Comets can contain all six of the most important elements for life on Earth, according to new research.
For the first time, scientists say they’ve discovered evidence of solid phosphorus on a comet orbiting the Sun. It joins the ranks of carbon, hydrogen, nitrogen, oxygen, and sulfur that have been found on them before — lending support to the theory that comets may have transported the ingredients for life down to Earth.
Gang’s All Here
The comet 67P/Churyumov–Gerasimenko completes its revolution around the Sun every 6.5 years. Now, researchers from Finland’s University of Turku say they’ve spotted signs of phosphorus aboard it, according to research published in the Monthly Notices of the Royal Astronomical Society.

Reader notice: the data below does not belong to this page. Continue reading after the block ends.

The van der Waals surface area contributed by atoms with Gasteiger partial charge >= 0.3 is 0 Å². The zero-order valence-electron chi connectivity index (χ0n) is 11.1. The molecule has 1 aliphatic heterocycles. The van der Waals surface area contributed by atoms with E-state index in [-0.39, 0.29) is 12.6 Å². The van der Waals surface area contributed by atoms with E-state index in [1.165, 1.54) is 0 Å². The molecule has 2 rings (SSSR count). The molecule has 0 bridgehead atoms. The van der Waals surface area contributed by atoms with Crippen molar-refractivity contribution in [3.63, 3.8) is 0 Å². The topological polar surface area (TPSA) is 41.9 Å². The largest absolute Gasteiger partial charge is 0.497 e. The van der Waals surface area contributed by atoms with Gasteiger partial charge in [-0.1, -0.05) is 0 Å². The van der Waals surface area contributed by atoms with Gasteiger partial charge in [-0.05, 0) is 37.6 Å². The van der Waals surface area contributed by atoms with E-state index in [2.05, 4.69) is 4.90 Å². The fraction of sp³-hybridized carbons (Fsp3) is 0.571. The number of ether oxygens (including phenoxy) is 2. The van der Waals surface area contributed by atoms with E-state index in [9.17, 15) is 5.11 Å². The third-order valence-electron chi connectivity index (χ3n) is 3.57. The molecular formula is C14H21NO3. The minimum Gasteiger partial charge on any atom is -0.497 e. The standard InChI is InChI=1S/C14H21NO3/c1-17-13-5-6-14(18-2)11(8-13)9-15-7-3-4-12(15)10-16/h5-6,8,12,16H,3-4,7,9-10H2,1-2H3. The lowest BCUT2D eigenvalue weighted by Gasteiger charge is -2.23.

Including phosphorus, that list of six elements — carbon, hydrogen, nitrogen, oxygen, and sulfur, collectively known by the acronym CHNOPS — make up all the most crucial ingredients for life on Earth.
Even after this discovery, scientists can’t definitively conclude that comets crashing into Earth served as the source of elements essential for life.
But the University of Turku research makes it harder to rule the idea out, now that the CHNOPS list has been completed and we know that the crucial ingredients for terrestrial life can all be found elsewhere in space.
READ MORE: Researchers discover solid phosphorus from a comet [University of Turku]
More on astrobiology: Building Blocks of Life Can Form in Deep Space
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